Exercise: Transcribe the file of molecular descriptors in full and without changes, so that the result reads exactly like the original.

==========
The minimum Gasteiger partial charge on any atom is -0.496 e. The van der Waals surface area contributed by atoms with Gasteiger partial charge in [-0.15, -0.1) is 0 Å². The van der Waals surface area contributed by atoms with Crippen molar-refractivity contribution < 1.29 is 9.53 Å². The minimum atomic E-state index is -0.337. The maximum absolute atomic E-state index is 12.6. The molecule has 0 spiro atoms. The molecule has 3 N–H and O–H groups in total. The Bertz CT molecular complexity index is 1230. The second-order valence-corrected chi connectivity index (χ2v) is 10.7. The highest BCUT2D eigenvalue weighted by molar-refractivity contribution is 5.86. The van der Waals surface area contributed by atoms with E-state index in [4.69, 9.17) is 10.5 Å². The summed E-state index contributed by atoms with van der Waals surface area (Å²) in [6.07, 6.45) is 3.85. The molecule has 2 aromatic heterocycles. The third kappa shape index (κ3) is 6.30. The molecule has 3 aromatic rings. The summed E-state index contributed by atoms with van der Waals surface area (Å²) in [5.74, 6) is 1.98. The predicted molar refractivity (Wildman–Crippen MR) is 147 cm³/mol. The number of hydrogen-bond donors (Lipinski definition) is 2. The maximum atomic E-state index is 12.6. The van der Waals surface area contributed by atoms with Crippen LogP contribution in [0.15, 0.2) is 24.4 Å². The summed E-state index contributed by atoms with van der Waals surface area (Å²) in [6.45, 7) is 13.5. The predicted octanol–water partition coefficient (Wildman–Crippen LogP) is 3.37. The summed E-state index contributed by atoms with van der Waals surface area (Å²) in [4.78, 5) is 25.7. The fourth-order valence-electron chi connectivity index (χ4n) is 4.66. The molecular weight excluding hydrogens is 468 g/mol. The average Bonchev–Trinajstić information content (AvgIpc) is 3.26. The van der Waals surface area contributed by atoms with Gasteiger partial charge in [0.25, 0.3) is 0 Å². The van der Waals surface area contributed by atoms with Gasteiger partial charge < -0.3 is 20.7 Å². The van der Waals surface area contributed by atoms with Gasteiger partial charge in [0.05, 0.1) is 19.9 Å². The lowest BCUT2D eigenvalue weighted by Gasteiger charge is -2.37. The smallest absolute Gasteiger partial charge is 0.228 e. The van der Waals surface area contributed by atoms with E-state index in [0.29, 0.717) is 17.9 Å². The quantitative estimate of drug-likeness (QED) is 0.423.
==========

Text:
The minimum Gasteiger partial charge on any atom is -0.496 e. The van der Waals surface area contributed by atoms with Gasteiger partial charge in [-0.15, -0.1) is 0 Å². The van der Waals surface area contributed by atoms with Crippen molar-refractivity contribution < 1.29 is 9.53 Å². The minimum atomic E-state index is -0.337. The maximum absolute atomic E-state index is 12.6. The molecule has 0 spiro atoms. The molecule has 3 N–H and O–H groups in total. The Bertz CT molecular complexity index is 1230. The second-order valence-corrected chi connectivity index (χ2v) is 10.7. The highest BCUT2D eigenvalue weighted by molar-refractivity contribution is 5.86. The van der Waals surface area contributed by atoms with E-state index in [4.69, 9.17) is 10.5 Å². The summed E-state index contributed by atoms with van der Waals surface area (Å²) in [6.07, 6.45) is 3.85. The molecule has 2 aromatic heterocycles. The third kappa shape index (κ3) is 6.30. The molecule has 3 aromatic rings. The summed E-state index contributed by atoms with van der Waals surface area (Å²) in [5.74, 6) is 1.98. The predicted molar refractivity (Wildman–Crippen MR) is 147 cm³/mol. The number of hydrogen-bond donors (Lipinski definition) is 2. The maximum atomic E-state index is 12.6. The van der Waals surface area contributed by atoms with Crippen LogP contribution in [0.15, 0.2) is 24.4 Å². The summed E-state index contributed by atoms with van der Waals surface area (Å²) in [6.45, 7) is 13.5. The predicted octanol–water partition coefficient (Wildman–Crippen LogP) is 3.37. The summed E-state index contributed by atoms with van der Waals surface area (Å²) in [4.78, 5) is 25.7. The fourth-order valence-electron chi connectivity index (χ4n) is 4.66. The molecular weight excluding hydrogens is 468 g/mol. The average Bonchev–Trinajstić information content (AvgIpc) is 3.26. The van der Waals surface area contributed by atoms with Gasteiger partial charge in [0.25, 0.3) is 0 Å². The van der Waals surface area contributed by atoms with Gasteiger partial charge < -0.3 is 20.7 Å². The van der Waals surface area contributed by atoms with Gasteiger partial charge in [0.05, 0.1) is 19.9 Å². The lowest BCUT2D eigenvalue weighted by Gasteiger charge is -2.37. The smallest absolute Gasteiger partial charge is 0.228 e. The van der Waals surface area contributed by atoms with E-state index in [0.29, 0.717) is 17.9 Å². The quantitative estimate of drug-likeness (QED) is 0.423.